Sunday, August 14, 2011
The Charismatic Leadership Model is Difficult to Measure Objectively
Researchers are challenged with developing instruments to measure the impact of charismatic leadership on organizational development. At first look it would seem logical that the same measures that apply to measuring other leadership models should be apropos for measuring charismatic leadership. Rowold and Laukamp (2009) reported that existing empirical support highlights the positive relationship between charismatic leadership and subjective indicators as important to organizational success. However, there are few studies that have examined the relationship between charismatic leadership and objective measures. Rowold and Laukamp asserted that this lack of measuring objectivity makes it difficult to view charismatic leadership through objective lenses. Following Rowold and Laukamp’s perspective to its logical conclusion suggest that charismatic leadership is difficult to validate because of its subjective nature. If charismatic leadership is founded on the vagaries and capriciousness of individualized responses, it becomes not only challenging to quantify its effectiveness but also to decipher the immutable principles that can be taught to budding leaders and managers within corporate structures.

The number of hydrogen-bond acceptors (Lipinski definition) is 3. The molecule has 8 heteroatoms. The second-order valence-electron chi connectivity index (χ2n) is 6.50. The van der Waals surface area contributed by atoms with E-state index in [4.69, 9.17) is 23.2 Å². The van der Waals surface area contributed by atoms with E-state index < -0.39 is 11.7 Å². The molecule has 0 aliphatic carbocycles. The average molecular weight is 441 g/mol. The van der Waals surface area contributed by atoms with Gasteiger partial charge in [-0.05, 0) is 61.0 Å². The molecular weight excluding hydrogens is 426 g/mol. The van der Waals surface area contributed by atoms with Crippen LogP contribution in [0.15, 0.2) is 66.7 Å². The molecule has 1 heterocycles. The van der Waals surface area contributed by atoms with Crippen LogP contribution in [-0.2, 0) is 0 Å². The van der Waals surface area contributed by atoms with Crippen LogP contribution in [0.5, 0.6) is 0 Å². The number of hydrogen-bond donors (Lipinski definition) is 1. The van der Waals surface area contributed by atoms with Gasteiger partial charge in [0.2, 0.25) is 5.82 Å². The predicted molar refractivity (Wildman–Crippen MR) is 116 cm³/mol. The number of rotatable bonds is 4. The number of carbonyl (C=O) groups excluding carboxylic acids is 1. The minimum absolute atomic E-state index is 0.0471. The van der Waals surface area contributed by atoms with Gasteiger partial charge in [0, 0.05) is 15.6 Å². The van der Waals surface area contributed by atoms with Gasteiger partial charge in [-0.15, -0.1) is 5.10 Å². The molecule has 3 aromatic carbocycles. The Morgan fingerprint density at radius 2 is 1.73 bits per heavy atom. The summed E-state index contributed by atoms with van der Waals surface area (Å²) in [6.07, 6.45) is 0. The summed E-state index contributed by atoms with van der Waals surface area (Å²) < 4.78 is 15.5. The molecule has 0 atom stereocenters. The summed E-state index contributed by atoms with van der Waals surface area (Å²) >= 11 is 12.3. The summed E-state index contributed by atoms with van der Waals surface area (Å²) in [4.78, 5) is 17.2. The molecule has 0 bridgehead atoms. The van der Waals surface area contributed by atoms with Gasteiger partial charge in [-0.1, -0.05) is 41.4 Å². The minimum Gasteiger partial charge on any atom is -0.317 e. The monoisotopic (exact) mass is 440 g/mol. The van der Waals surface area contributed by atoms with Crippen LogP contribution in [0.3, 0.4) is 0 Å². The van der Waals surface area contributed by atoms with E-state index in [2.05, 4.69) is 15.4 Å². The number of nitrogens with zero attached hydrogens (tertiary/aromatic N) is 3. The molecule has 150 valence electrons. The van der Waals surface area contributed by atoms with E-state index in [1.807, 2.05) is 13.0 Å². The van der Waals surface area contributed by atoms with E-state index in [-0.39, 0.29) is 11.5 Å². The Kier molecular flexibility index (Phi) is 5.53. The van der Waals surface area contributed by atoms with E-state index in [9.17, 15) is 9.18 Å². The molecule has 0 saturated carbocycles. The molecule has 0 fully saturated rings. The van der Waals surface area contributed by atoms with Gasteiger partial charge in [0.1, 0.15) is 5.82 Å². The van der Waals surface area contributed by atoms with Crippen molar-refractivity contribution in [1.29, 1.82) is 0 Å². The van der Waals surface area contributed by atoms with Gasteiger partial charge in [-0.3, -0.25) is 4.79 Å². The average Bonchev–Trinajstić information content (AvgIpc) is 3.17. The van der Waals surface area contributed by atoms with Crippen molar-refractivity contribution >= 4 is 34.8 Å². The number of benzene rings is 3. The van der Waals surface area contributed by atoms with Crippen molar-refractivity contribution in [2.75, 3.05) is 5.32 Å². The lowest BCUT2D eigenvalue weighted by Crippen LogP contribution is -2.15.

Rowold, J., and Laukamp, L. (2009 Oct.). Charismatic leadership and objective indicators. Applied Psychology: An International Review, 58(4), 602-621
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